Translated by Charles Cotton, Edited by William Carew Hazlitt.
fest vice of our nature witness the famous verse of the player Publius:
"Malum consilium est, quod mutari non potest."
["'Tis evil counsel that will admit no change." --Pub. Mim., ex Aul. Gell., xvii. 14.]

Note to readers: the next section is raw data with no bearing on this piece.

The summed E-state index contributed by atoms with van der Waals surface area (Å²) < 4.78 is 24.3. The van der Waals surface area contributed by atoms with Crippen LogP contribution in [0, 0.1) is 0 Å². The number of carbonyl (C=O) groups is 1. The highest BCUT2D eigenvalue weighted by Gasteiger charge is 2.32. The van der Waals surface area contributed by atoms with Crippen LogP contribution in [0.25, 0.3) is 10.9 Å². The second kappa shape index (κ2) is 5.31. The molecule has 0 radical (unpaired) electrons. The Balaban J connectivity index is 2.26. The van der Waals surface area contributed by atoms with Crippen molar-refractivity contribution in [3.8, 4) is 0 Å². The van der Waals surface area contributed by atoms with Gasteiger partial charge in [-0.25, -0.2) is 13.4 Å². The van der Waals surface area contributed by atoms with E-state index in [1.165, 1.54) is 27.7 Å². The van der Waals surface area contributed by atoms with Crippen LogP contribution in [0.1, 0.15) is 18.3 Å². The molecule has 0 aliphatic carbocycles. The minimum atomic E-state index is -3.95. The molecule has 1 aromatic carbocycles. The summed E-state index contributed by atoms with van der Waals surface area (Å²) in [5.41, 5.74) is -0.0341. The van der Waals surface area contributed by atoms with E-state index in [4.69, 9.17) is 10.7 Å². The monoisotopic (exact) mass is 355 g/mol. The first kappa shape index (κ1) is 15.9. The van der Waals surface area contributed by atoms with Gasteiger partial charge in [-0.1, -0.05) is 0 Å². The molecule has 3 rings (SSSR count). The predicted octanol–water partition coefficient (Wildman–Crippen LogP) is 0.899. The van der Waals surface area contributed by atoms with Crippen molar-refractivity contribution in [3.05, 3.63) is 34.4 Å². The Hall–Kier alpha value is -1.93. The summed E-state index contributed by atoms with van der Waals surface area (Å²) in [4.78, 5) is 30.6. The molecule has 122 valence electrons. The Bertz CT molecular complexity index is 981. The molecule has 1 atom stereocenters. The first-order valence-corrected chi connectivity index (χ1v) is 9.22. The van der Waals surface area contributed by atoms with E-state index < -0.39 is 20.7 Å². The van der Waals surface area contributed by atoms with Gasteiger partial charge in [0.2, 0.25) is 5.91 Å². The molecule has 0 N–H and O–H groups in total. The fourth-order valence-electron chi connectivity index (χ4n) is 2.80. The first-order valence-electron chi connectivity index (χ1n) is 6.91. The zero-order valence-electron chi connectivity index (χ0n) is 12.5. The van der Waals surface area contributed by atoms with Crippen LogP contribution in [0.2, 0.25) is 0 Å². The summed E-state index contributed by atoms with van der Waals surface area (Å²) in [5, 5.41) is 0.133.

There seems some reason in forming a judgment of a man from the most usual methods of his life; but, considering the natural instability of our manners and opinions, I have often thought even the best authors a little out in so obstinately endeavouring to make of us any constant and solid contexture; they choose a general air of a man, and according to that interpret all his actions, of which, if they cannot bend some to a uniformity with the rest, they are presently imputed to dissimulation. Augustus has escaped them, for there was in him so apparent, sudden, and continual variety of actions all the whole course of his life, that he has slipped away clear and undecided from the most daring critics. I can more hardly believe a man's constancy than any other virtue, a
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